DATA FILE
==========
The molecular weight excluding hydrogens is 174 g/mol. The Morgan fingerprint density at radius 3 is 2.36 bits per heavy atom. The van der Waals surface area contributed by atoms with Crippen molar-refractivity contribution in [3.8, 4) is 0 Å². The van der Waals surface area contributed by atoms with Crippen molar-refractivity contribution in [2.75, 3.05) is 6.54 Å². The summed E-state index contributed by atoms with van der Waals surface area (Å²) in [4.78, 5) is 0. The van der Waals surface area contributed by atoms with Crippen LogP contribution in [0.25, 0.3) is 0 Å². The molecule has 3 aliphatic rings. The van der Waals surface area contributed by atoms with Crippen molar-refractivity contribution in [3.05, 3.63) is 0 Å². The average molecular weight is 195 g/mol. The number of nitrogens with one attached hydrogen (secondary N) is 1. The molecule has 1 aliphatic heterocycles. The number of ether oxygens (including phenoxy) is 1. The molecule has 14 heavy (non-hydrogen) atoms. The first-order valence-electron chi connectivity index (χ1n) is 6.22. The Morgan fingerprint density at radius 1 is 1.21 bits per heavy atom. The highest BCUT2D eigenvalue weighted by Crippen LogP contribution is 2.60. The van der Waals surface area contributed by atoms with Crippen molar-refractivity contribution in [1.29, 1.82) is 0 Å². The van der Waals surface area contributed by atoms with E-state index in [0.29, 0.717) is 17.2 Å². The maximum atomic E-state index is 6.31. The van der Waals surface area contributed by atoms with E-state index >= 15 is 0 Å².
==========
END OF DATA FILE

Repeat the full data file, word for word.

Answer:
The molecular weight excluding hydrogens is 174 g/mol. The Morgan fingerprint density at radius 3 is 2.36 bits per heavy atom. The van der Waals surface area contributed by atoms with Crippen molar-refractivity contribution in [3.8, 4) is 0 Å². The van der Waals surface area contributed by atoms with Crippen molar-refractivity contribution in [2.75, 3.05) is 6.54 Å². The summed E-state index contributed by atoms with van der Waals surface area (Å²) in [4.78, 5) is 0. The van der Waals surface area contributed by atoms with Crippen LogP contribution in [0.25, 0.3) is 0 Å². The molecule has 3 aliphatic rings. The van der Waals surface area contributed by atoms with Crippen molar-refractivity contribution in [3.05, 3.63) is 0 Å². The average molecular weight is 195 g/mol. The number of nitrogens with one attached hydrogen (secondary N) is 1. The molecule has 1 aliphatic heterocycles. The number of ether oxygens (including phenoxy) is 1. The molecule has 14 heavy (non-hydrogen) atoms. The first-order valence-electron chi connectivity index (χ1n) is 6.22. The Morgan fingerprint density at radius 1 is 1.21 bits per heavy atom. The highest BCUT2D eigenvalue weighted by Crippen LogP contribution is 2.60. The van der Waals surface area contributed by atoms with Crippen molar-refractivity contribution in [1.29, 1.82) is 0 Å². The van der Waals surface area contributed by atoms with E-state index in [0.29, 0.717) is 17.2 Å². The maximum atomic E-state index is 6.31. The van der Waals surface area contributed by atoms with E-state index >= 15 is 0 Å².